The egotistical geek in me almost immediately dismissed Docker with the thought “I could do all that with a tiny perl script”.
Luckily, I am old enough to know not to blindly trust that voice and dug deeper into what Docker was and why people were going googly eyed about it.
I think my first “aha” moment was when I tried compiling Docker. That was when I was first introduced to docker-ception: Docker uses docker to compile docker.
Here’s what you essentially do to get a new docker binary:
sudo apt-get install -y docker.io
This is in stark contrast to every other project I had tried compiling: there was no 21-step procedure to set up a development environment before it is possible to compile anything; no anxiety over library versions or compatibility, nothing.
Instead, within 15 minutes of starting, I had the new docker binary, compiled successfully at the first attempt.
I was hooked: I had to find out how Docker did this and how I could use it for myself.
Docker is … what exactly?
Docker is a whole lot of things, but to begin with, think of it as a convenient wrapper over a clean execution environment.
Any application depends on libraries or environment variables that it needs at run time to work properly. You can use docker to collect these dependencies into a “docker image” and use an instance of that image to run your application.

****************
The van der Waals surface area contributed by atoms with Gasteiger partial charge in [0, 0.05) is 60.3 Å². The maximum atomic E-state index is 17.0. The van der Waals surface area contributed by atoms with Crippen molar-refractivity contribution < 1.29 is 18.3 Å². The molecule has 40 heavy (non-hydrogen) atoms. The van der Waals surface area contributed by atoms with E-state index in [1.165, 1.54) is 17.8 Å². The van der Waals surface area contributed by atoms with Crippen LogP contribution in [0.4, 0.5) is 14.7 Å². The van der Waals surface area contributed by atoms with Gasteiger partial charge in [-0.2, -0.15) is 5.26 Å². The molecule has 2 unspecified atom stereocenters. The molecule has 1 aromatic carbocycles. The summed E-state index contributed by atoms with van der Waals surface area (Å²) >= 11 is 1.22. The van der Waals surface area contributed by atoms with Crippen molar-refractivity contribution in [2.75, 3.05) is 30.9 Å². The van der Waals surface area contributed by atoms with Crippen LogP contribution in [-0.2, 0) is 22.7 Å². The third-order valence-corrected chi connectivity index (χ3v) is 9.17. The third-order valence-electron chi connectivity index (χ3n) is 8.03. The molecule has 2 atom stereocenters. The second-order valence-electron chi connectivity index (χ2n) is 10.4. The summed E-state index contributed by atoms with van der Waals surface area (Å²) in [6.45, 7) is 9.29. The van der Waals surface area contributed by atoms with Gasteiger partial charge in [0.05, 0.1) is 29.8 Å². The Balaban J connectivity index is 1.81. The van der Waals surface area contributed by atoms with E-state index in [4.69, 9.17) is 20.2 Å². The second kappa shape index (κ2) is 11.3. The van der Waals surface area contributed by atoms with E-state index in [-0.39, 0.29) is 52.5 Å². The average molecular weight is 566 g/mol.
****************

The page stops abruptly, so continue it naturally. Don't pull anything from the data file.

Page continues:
From a design and operations point of view, this isn’t a new concept. For example, a lot of applications use virtual machines as execution enviroments. What Docker brought was significant simplicity to the packaging and deployment of that execution environment.
A build toolchain is an excellent use case of an execution environment: its tools are installed at a fixed location, usually identified by environment variable (eg. $PATH), has configuration options stored in files and so on.
This is not to say that Docker is the right choice for every application in the world even though it is a much better alternative for at least build and release.
Hammer, meet nail
Creating the image that could build my app was fairly straightforward. To summarize:
- Identify the dependencies
- Write a Dockerfile
- Build the image and optionally push it to the Docker Hub or some registry
- Instantiate containers to compile the code
Once I established that the container image could compile my app correctly by testing the app, I tried the image out in a few different environments: My laptop, my desktop, a couple of my virtual machines, a newly spawned AWS instance, a friend’s laptop and so on.
Time taken to be able to compile on a new host: About 5 minutes. This was significantly better than the VMs I was using in terms of disk/memory requirements, spin up/spin down time and maintenance cost.
I had achieved what I set out to do.
… so I deleted my VMs. 🙂
My build system started its life as an IDE, graduated to build scripts, then to virtual machines and finally ditched VMs for containers.